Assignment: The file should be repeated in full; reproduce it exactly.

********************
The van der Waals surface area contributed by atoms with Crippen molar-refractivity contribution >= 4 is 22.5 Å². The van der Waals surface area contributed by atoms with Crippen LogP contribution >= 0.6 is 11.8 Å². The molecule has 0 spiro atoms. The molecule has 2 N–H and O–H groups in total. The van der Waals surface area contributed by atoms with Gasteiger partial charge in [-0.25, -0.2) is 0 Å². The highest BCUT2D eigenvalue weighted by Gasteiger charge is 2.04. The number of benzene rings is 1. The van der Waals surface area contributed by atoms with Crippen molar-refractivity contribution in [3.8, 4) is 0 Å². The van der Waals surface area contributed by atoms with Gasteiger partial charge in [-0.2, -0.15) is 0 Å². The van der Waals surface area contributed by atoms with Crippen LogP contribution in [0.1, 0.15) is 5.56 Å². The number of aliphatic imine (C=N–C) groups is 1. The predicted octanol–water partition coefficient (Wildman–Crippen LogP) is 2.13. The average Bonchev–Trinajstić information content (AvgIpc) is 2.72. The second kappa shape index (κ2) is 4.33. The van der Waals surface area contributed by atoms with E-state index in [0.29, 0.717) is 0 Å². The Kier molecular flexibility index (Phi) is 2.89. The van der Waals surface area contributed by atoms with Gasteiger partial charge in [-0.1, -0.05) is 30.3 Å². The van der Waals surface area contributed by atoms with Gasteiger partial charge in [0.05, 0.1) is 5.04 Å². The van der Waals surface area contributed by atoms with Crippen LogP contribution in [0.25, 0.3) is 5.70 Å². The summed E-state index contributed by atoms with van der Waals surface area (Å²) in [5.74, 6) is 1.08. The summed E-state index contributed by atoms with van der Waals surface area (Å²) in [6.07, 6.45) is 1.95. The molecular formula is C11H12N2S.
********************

The van der Waals surface area contributed by atoms with Crippen molar-refractivity contribution >= 4 is 22.5 Å². The van der Waals surface area contributed by atoms with Crippen LogP contribution >= 0.6 is 11.8 Å². The molecule has 0 spiro atoms. The molecule has 2 N–H and O–H groups in total. The van der Waals surface area contributed by atoms with Gasteiger partial charge in [-0.25, -0.2) is 0 Å². The highest BCUT2D eigenvalue weighted by Gasteiger charge is 2.04. The number of benzene rings is 1. The van der Waals surface area contributed by atoms with Crippen molar-refractivity contribution in [3.8, 4) is 0 Å². The van der Waals surface area contributed by atoms with Gasteiger partial charge in [-0.2, -0.15) is 0 Å². The van der Waals surface area contributed by atoms with Crippen LogP contribution in [0.1, 0.15) is 5.56 Å². The number of aliphatic imine (C=N–C) groups is 1. The predicted octanol–water partition coefficient (Wildman–Crippen LogP) is 2.13. The average Bonchev–Trinajstić information content (AvgIpc) is 2.72. The second kappa shape index (κ2) is 4.33. The van der Waals surface area contributed by atoms with E-state index in [0.29, 0.717) is 0 Å². The Kier molecular flexibility index (Phi) is 2.89. The van der Waals surface area contributed by atoms with Gasteiger partial charge in [-0.1, -0.05) is 30.3 Å². The van der Waals surface area contributed by atoms with Gasteiger partial charge in [0.05, 0.1) is 5.04 Å². The van der Waals surface area contributed by atoms with Crippen LogP contribution in [0.25, 0.3) is 5.70 Å². The summed E-state index contributed by atoms with van der Waals surface area (Å²) in [5.74, 6) is 1.08. The summed E-state index contributed by atoms with van der Waals surface area (Å²) in [6.07, 6.45) is 1.95. The molecular formula is C11H12N2S.